Reach in - carefully - and scoop out whatever organs you find. Some folks will save the heart; if you want to, put it in the bag with the liver. You'll find a couple tubes still in there: the esophagus and the trachea. Now this is probably the hardest cut you'll have to do, since it takes two hands and is a blind cut. With your free hand, reach as far up and in as you can and get a firm grip around them. With your knife hand, carefully slice through both and pull them free.

That's it. You should now have a (relatively) empty deer!

Hook up your drag and start the long trudge back to your truck. If there's snow on the ground, one of those orange plastic toboggans works wonders for moving deer, and cleans up easily to boot - the kids will never know! Once you get back to your truck, put the tag on the deer. If it's a doe, cut a slit in the middle of an ear and use a zip-tie to attach the tag. If there's antlers, use a zip-tie to attach the tag to one.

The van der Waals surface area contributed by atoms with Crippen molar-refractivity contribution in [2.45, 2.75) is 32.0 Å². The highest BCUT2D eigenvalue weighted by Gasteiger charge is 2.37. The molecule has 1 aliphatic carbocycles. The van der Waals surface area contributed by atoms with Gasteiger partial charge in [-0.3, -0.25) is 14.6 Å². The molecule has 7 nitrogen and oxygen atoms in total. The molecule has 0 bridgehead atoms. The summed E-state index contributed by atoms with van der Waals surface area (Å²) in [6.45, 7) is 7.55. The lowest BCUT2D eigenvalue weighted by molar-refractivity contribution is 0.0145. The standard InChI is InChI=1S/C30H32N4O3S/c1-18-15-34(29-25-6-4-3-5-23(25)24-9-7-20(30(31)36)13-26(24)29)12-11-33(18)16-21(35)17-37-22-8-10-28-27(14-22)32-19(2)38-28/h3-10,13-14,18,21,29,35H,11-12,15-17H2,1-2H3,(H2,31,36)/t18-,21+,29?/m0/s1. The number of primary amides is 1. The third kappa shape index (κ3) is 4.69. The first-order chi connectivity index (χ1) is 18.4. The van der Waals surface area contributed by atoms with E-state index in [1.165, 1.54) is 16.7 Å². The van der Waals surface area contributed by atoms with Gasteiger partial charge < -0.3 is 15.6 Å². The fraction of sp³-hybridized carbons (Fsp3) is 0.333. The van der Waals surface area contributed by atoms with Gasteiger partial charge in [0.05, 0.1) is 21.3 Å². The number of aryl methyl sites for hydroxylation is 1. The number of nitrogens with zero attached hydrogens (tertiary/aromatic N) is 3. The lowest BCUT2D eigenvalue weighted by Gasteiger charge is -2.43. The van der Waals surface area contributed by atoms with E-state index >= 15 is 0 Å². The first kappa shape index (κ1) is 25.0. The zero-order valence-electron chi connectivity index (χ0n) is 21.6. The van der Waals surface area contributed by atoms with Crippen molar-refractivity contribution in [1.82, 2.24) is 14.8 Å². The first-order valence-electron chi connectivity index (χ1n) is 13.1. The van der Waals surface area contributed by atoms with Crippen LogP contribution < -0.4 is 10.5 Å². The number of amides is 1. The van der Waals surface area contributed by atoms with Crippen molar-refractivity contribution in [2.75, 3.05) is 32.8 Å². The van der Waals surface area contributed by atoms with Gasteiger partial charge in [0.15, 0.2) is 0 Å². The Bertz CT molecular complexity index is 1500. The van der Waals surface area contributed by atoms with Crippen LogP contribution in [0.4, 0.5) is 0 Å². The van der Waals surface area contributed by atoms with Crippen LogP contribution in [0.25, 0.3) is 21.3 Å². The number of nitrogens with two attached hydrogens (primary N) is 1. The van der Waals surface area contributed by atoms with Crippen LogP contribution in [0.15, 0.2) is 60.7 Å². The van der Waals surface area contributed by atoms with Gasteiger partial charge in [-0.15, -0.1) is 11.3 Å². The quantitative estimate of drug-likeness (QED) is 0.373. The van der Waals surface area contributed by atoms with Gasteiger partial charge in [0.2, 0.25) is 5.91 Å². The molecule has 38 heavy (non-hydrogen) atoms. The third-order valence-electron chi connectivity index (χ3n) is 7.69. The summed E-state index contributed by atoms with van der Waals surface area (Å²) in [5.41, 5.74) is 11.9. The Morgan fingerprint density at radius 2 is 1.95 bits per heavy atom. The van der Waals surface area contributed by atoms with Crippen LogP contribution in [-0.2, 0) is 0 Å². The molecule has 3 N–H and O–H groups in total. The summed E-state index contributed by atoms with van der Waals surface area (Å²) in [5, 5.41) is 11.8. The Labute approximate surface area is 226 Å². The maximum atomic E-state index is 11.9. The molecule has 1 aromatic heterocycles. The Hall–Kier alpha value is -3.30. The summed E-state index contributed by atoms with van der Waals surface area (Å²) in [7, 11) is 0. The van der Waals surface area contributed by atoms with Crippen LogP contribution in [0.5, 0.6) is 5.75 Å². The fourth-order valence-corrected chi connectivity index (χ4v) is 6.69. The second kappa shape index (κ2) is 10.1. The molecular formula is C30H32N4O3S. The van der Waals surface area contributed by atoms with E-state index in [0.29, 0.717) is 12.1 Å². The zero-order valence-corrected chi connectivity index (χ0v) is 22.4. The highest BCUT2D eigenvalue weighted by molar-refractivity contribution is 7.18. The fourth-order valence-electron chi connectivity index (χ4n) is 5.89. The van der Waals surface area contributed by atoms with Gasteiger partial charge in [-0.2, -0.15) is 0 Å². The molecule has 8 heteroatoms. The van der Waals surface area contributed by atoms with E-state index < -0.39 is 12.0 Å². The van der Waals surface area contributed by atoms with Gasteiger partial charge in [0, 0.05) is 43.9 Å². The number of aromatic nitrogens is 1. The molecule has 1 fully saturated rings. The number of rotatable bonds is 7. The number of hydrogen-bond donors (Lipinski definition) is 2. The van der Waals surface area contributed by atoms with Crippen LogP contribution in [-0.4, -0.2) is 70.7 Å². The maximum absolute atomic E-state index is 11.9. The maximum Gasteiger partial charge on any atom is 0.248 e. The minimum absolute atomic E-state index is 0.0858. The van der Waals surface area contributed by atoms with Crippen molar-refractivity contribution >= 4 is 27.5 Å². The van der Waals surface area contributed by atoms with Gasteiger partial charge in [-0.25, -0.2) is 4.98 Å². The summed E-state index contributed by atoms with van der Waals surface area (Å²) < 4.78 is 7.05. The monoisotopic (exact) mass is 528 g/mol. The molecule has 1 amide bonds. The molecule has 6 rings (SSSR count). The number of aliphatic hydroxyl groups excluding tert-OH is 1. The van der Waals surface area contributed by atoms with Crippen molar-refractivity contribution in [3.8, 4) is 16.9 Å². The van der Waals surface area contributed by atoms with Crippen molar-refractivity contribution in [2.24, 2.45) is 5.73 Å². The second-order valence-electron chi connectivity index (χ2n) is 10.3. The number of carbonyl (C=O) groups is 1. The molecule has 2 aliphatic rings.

Oct 14, 2010

Hunting, Part 9: After the Shot

In Part 8, you pulled the trigger.

If everything went according to plan, there is now a deer within reasonable proximity to you with holes in vital organs. You took the shot, watched him run off, made note of where he went, and sat back down to replay it in your mind and relax.

No, seriously, sit the hell down and RELAX. Call your hunting partner and let him know. Watch the squirrels. Watch the leaves. Read a magazine. Watch for another deer if you're feeling confident.